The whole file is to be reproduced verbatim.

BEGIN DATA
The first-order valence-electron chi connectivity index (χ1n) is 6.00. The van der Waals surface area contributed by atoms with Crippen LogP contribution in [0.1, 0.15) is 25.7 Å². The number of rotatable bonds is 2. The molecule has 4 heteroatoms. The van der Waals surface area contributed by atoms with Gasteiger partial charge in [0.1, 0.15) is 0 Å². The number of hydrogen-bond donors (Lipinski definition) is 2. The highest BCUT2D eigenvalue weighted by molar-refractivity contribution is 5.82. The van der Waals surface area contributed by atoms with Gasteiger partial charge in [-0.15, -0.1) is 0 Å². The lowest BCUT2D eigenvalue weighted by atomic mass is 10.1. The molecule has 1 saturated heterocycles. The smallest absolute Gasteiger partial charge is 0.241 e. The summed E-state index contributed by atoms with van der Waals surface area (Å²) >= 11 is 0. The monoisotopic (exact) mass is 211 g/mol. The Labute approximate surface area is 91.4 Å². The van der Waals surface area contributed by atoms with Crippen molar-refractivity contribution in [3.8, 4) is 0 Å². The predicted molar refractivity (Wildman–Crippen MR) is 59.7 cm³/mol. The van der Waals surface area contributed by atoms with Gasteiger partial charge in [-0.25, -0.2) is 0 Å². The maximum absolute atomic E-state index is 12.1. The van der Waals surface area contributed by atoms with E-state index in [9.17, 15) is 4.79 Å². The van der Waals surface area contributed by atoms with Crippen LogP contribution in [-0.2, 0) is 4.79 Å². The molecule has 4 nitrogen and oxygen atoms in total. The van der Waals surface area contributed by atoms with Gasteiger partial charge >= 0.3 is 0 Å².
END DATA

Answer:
The first-order valence-electron chi connectivity index (χ1n) is 6.00. The van der Waals surface area contributed by atoms with Crippen LogP contribution in [0.1, 0.15) is 25.7 Å². The number of rotatable bonds is 2. The molecule has 4 heteroatoms. The van der Waals surface area contributed by atoms with Gasteiger partial charge in [0.1, 0.15) is 0 Å². The number of hydrogen-bond donors (Lipinski definition) is 2. The highest BCUT2D eigenvalue weighted by molar-refractivity contribution is 5.82. The van der Waals surface area contributed by atoms with Gasteiger partial charge in [-0.15, -0.1) is 0 Å². The lowest BCUT2D eigenvalue weighted by atomic mass is 10.1. The molecule has 1 saturated heterocycles. The smallest absolute Gasteiger partial charge is 0.241 e. The summed E-state index contributed by atoms with van der Waals surface area (Å²) >= 11 is 0. The monoisotopic (exact) mass is 211 g/mol. The Labute approximate surface area is 91.4 Å². The van der Waals surface area contributed by atoms with Crippen molar-refractivity contribution in [3.8, 4) is 0 Å². The predicted molar refractivity (Wildman–Crippen MR) is 59.7 cm³/mol. The van der Waals surface area contributed by atoms with Gasteiger partial charge in [-0.25, -0.2) is 0 Å². The maximum absolute atomic E-state index is 12.1. The van der Waals surface area contributed by atoms with E-state index in [9.17, 15) is 4.79 Å². The van der Waals surface area contributed by atoms with Crippen LogP contribution in [-0.2, 0) is 4.79 Å². The molecule has 4 nitrogen and oxygen atoms in total. The van der Waals surface area contributed by atoms with Gasteiger partial charge >= 0.3 is 0 Å².